FlyZero and Aerospace Wales event considers zero-carbon aerostructures

As part of a series of online events, FlyZero teamed up with Aerospace Wales in December for an event to discuss the work being carried out in universities and businesses to develop next-generation aerostructures.

While FlyZero will publish roadmaps for the technologies critical to realising zero-carbon emission commercial flight this year, speakers touched on many of the challenges and opportunities these involve as the UK aviation sector looks to reduce its carbon emissions both in manufacturing and aircraft operations.

Introducing the event, John Whalley, chief executive of Aerospace Wales, highlighted the strategic importance of the region for UK aerospace. “Wales has 5% of the UK population,” he explained. “But around 10% of the UK’s aerospace industry and something like six of the 10 top aerospace companies in the world so we do punch above our weight.”

First up was FlyZero chief engineer, aerostructures Mark Whillier who presented a project overview. “A great team of people has been assembled to get the widest possible perspective,” he said. “We have a really broad perspective, not just on the engineering side.”

Next to speak was FlyZero design lead Stephen Phillips who covered aerostructures work being done on the project, including the impact of potential propulsion systems and energy sources. “Zero-carbon emission aviation will require liquid hydrogen due to the energy densities required and also the relative affordability of the fuel,” he said.

Stephen discussed the considerations needed for integrating hydrogen fuel tanks, including their impact on an aircraft’s maximum take-off and landing weights and its centre of gravity. With hydrogen needing to be stored in the fuselage rather than the wing, this presents opportunities and challenges for designers. FlyZero has been looking to integrate the engine and pylons with the wing and considering potential weight savings. However, storing fuel in the wings positions it close to the aircraft’s centre of lift, and provides wing bending moment relief. Removing this will require a stiffer wing and so the project has been considering different configurations to try and accommodate this. “It opens up a whole new design space for us to explore,” Stephen added.

Liquid hydrogen-powered aircraft introduce new requirements both for airframes and systems, and all the viable options should be investigated to find the optimum configuration. “It is a big challenge to have an aircraft enter service in 2030 – we can only do it if we accelerate our learning and the technologies together” he concluded.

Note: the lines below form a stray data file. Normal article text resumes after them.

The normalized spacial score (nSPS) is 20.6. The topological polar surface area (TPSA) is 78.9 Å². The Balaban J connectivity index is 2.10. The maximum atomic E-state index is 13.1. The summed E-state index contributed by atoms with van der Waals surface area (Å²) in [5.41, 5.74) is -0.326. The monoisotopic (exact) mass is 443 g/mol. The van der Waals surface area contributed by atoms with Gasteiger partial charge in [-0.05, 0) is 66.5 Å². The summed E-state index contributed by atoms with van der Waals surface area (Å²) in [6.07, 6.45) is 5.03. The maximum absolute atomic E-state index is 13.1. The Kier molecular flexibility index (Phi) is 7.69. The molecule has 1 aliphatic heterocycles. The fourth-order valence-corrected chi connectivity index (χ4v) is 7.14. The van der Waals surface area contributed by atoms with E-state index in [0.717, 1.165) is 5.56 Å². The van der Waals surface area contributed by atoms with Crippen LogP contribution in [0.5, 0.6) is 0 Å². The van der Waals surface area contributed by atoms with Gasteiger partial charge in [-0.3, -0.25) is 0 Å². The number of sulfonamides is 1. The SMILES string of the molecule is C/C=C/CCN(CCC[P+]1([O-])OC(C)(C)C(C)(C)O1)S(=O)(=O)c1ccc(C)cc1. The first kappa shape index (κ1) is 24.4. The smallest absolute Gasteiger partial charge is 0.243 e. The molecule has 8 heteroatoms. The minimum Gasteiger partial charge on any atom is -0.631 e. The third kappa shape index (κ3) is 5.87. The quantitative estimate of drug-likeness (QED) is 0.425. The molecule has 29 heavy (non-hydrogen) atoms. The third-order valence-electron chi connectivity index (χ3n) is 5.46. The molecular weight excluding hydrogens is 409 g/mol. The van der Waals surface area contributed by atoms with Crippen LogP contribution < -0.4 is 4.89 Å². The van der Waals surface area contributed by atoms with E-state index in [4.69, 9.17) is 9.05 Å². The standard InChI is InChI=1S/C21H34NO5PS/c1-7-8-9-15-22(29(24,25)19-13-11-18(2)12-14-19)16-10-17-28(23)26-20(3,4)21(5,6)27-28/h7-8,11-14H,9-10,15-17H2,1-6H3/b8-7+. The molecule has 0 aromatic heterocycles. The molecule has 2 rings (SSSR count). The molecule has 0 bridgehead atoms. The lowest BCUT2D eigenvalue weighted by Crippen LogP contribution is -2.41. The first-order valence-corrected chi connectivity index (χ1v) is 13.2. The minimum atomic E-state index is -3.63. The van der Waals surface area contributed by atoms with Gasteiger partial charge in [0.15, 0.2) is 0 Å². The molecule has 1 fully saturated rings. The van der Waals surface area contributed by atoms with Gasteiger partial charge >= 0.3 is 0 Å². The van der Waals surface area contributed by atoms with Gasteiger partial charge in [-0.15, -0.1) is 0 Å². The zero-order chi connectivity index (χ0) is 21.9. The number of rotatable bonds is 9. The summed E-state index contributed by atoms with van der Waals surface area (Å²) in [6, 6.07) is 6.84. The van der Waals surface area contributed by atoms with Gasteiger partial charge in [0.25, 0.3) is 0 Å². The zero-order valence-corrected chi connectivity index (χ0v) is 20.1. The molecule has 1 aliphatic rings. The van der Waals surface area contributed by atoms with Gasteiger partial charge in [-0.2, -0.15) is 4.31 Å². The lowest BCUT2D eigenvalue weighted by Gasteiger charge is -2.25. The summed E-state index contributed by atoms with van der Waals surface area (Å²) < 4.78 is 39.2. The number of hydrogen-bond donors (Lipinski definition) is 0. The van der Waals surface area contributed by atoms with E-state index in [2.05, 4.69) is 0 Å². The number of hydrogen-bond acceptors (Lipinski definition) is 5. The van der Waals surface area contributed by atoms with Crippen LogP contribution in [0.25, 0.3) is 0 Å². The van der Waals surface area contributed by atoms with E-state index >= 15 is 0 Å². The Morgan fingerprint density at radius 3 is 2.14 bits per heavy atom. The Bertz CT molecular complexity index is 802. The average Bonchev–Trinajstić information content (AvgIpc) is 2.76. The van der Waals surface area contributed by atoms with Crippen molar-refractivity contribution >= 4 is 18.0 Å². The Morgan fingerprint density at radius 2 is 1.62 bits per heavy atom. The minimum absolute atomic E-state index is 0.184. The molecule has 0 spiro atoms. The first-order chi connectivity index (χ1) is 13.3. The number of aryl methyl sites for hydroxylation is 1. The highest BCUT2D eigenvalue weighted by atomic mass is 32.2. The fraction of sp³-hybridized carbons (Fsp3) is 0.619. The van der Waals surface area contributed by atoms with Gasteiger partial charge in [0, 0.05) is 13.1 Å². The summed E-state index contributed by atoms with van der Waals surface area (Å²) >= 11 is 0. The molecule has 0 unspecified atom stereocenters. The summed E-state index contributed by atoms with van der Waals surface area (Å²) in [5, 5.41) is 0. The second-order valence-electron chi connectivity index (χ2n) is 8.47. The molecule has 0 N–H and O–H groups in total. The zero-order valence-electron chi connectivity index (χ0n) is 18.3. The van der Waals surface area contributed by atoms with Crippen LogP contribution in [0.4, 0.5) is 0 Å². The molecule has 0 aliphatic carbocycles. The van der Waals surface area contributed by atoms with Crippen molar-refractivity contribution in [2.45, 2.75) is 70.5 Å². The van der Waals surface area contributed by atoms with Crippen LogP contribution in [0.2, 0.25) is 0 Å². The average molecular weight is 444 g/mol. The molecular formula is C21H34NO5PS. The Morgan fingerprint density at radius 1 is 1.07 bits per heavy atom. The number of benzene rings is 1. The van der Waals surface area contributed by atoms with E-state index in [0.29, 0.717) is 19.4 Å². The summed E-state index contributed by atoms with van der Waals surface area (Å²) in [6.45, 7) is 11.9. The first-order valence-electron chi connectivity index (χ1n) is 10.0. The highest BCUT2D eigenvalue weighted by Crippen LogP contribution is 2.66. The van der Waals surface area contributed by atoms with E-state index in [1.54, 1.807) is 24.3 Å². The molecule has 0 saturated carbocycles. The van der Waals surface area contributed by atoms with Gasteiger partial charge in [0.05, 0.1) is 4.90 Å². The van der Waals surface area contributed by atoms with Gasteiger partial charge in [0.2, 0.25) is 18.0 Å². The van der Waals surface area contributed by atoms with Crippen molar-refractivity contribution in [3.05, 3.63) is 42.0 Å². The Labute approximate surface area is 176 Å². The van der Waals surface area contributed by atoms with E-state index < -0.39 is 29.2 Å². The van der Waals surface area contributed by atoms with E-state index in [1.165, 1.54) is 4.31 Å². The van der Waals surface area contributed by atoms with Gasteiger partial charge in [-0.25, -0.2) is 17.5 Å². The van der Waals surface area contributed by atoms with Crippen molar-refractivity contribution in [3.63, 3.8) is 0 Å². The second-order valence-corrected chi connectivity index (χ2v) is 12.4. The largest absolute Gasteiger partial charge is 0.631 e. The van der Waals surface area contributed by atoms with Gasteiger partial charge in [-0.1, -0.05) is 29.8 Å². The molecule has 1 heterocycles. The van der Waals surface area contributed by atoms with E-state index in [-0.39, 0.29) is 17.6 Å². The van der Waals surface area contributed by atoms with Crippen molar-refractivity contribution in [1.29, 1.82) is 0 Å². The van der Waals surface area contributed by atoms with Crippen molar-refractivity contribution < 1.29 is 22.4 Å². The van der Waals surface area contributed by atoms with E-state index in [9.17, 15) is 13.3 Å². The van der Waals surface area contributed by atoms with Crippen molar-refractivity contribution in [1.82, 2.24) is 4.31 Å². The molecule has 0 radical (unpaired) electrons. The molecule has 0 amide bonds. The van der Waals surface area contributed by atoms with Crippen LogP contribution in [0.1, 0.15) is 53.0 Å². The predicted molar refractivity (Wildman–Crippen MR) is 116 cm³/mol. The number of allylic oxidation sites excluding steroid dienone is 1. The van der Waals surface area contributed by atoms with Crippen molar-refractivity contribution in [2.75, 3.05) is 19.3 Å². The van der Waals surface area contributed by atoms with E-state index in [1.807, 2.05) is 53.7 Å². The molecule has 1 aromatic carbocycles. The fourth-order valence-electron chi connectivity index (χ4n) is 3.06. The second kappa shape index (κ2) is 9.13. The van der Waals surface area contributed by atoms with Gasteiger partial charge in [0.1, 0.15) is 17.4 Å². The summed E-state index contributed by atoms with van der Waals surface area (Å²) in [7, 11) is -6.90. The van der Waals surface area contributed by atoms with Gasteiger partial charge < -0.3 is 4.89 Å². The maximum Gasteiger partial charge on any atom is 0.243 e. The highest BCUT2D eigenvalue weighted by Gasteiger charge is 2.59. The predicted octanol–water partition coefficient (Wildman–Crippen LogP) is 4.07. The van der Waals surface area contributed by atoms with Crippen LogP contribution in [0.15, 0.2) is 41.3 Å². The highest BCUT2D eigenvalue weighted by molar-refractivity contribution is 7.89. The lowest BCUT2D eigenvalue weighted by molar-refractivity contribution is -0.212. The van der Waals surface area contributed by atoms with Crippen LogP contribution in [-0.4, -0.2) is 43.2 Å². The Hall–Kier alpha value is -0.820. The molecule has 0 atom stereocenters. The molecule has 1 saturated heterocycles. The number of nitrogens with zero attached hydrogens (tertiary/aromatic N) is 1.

University of Swansea’s department of aerospace engineering aeroelasticity expert Hamed Haddad Khodaparast spoke next, outlining his work on gust loads models and predictions in industry and some of the activities being conducted in terms of morphing and active and passive gust load alleviation. “With active gust load alleviations and morphing you have the disadvantage of adding actuators which negatively impacts the aircraft weight,” he explained. “We are very actively researching to try to reduce this.”

Next Stuart Dawson, chief engineer, hydrogen at AMRC at Sheffield University talked about sustainability, focusing attention on the amount of energy and embodied emissions involved in aerospace manufacturing. “FlyZero is about zero-carbon emission flight, but it is important to consider the amount of embodied energy and embodied emissions involved in the manufacturing phase of an aircraft and its airframe,” he said. “One of the most impactful things aerospace can do is radically improve the buy to fly ratio, or scrap metal generated during the manufacturing phase.”

Up next was Phil Scott, head of design research at Hamble Aerostructures who outlined the company’s development and manufacturing priorities. Hamble is looking to improve the way it works by bringing things together at a system and component level. Hamble has adopted a digital twin approach – managing the design of its products all the way through to the inspection. “We have achieved that with composites, particularly composite details and we have recently been using it to optimise manufacturing processes,” he said.

The final speaker was Airbus wing industrial architect Dan Lloyd, who presented an outline of Airbus’ route to reducing the climate impact of flying. This is based around four pillars – industry, innovation and infrastructure, responsible consumption and production, climate action and partnerships. He went on to discuss Airbus’ three hybrid hydrogen ZEROe –concept aircraft. “Hydrogen is really critical to Airbus and the aim of developing the world’s first zero-emission commercial aircraft is going to require innovative approach to fuel storage,” Dan explained. “Airbus is now designing cutting-edge hydrogen tanks to facilitate a new era of sustainable innovation.”

Look out for more events here.